(MENAFN - Arab News) There has been a substantial rise in the number of stalled real estate projects in Makkah recently due to the hike in the price of construction materials, especially cement.
These include investment projects belonging to private firms as well as residential projects of citizens, Al-Eqtisadiah daily reported.
Speaking to the newspaper, a number of experts in the construction and engineering fields attributed this phenomenon to a crisis involving main construction ingredients. They noted that there was a steep hike in prices of cement as well as in the wage of laborers due to scarcity of skilled workers. The experts called for urgent intervention of the Ministry of Commerce and Industry to address this problem. They also stressed the need for active involvement of the Consumer Protection Association (CPA) in the matter, as the problem is affecting a large number of citizens.
Bassam Ghulman, associate professor of construction engineering and an expert in management of contracts and projects at Umm Al-Qura University, said a hike in prices of construction materials, especially cement and steel, would have a negative impact on the Kingdom's development in general and the current construction boom in particular.
According to field reports of engineering offices and contracting firms in Makkah, the percentage of delayed projects belonging to both private firms and individuals has shot up with a steep hike in cement price, he noted. There is a possibility for delay in many mega real estate projects that are under various phases of implementation in the central Haram area, mainly because of the current cement crisis.
Bassam Ghulman said that construction projects depend mainly on three components: workers, materials and equipment. "Any shortfall in their supply or price rise would affect the projects adversely. Any shortage of workers leads to an increase in their wages. Similar is the case with equipment and construction materials," he said.
According to Ghulman, an increase in prices of cement was instrumental in delaying implementation of several construction projects within the stipulated period of time, and this creates a bad impression on the excellent position of the Saudi economy. He also stressed the need for intensifying inspection raids so as to curb the current unreasonable hike in the price of cement.
"If we tap the optimum utilization of the productive capacity of cement factories in the Kingdom, we can meet the huge demand for this major construction material. Moreover, we have to ensure that all the sales and distribution outlets are making the product available to consumers at reasonable prices," he said.
Ghulman rejected cement producers' arguments for the increase in prices. "Their claims about shortage of raw materials are entirely unacceptable, as the Kingdom abounds in them. Moreover, the government is giving all incentives to producers, especially land to build factories at a nominal price," he said.
Ghulman also noted that fluctuation in the prices of construction materials has forced several contractors to conclude real estate contracts at a much higher rate so as to avoid incurring any losses in future. "This would affect badly many ordinary citizens who want to build houses, either through raising construction costs or delaying implementation of the projects on time," he said, while urging the ministry to intensify raids by its inspection squads to detect any artificial shortage of construction materials and black marketing. Apart from the ministry's role, Ghulman said, other agencies, such as the CPA, have to play a major role in monitoring the market and curbing unreasonable hike in prices.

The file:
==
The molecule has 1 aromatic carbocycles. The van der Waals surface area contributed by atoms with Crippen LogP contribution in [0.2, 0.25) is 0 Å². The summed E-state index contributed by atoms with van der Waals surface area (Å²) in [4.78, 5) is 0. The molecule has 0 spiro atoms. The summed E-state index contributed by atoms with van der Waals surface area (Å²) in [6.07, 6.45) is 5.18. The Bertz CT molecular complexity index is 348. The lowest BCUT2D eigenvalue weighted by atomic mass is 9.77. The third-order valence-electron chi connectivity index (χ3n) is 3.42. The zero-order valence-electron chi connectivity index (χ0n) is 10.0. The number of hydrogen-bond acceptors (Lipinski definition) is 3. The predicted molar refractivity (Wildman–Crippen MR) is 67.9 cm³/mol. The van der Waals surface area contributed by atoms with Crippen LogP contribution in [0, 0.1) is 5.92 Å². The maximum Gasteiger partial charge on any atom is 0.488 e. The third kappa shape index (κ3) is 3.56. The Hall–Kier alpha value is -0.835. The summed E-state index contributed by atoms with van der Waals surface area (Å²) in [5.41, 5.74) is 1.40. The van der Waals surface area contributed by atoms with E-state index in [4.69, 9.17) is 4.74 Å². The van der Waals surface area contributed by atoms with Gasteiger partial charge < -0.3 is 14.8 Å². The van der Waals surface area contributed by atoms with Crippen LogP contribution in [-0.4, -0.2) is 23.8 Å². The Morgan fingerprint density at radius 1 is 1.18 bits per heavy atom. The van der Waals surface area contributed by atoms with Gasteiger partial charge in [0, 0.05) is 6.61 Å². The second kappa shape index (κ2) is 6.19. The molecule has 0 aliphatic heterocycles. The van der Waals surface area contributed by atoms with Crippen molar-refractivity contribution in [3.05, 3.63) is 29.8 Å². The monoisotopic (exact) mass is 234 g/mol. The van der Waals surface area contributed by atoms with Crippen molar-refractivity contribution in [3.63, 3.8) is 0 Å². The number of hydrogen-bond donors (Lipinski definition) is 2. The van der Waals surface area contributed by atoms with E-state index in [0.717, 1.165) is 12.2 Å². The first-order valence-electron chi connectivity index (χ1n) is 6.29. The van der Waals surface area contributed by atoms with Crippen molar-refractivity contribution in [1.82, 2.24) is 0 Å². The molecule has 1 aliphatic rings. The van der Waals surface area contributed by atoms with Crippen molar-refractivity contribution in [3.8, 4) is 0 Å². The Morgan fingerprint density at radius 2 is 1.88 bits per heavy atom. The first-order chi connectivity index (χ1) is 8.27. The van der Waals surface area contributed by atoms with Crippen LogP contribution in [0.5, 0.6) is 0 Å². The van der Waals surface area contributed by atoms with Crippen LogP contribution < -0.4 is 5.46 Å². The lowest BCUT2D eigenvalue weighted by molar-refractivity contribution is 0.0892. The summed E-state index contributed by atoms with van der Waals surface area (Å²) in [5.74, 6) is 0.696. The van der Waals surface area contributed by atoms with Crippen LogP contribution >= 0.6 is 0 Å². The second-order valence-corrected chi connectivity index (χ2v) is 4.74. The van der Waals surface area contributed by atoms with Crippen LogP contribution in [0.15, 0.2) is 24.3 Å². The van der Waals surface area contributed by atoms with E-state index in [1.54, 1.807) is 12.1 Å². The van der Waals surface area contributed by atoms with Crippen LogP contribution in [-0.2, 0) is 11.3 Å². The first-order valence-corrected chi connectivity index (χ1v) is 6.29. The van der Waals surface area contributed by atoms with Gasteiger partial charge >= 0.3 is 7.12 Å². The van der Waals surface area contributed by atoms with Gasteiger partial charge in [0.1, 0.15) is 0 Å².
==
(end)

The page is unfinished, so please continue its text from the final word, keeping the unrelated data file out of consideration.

Echoing the same view, Maher Jamal, member of the Makkah Chamber of Commerce and Industry, said that strict market monitoring is a must to serve the interests of both real estate investors and consumers.
"Prices of cement and other construction materials are stable in some cities and regions in the Kingdom, thanks to the presence of an effective monitoring mechanism. There are government inspectors at cement factories as well as at sales and distribution outlets in these cities. These inspectors are keen to ensure that sufficient quantities of the product reach consumers at reasonable prices," he said while noting that the flaw in monitoring mechanism in some major cities resulted in mushrooming black markets and a steep hike in prices of construction materials.
Jamal also suggested allowing the cement companies to export their surplus products. "The cement companies must increase their output to the maximum and make available sufficient quantity of the product in the local market before exporting the surplus quantity. The authorities should also give permission to import cement from some neighboring countries, where some factories use only less than 30 percent of their capacity," he said while urging the ministry to ensure adequate supply of cement in the local market.
Commenting on the matter, Muhammad Bakar Malaibari, director general of the Project for the Development of Jabal Khandama and Shaab Amer in the central Haram area, said the rise in cement price would spur a crisis by delaying development projects all over the Kingdom.
"Several mega development projects in major Saudi cities, especially those in Makkah, have been delayed due to a steep hike in cement price. Many contractors will incur losses due to their inability to complete real estate projects within the stipulated period of time because of the cement crisis. Owners of projects are also not in a position to take advantage of their projects," he said.
According to Malaibari, both owners and contractors will be the ultimate losers. "Owners of real estate projects need to find additional funds to implement the projects while contractors have to incur losses due to their inability to complete the projects before ending the contract term."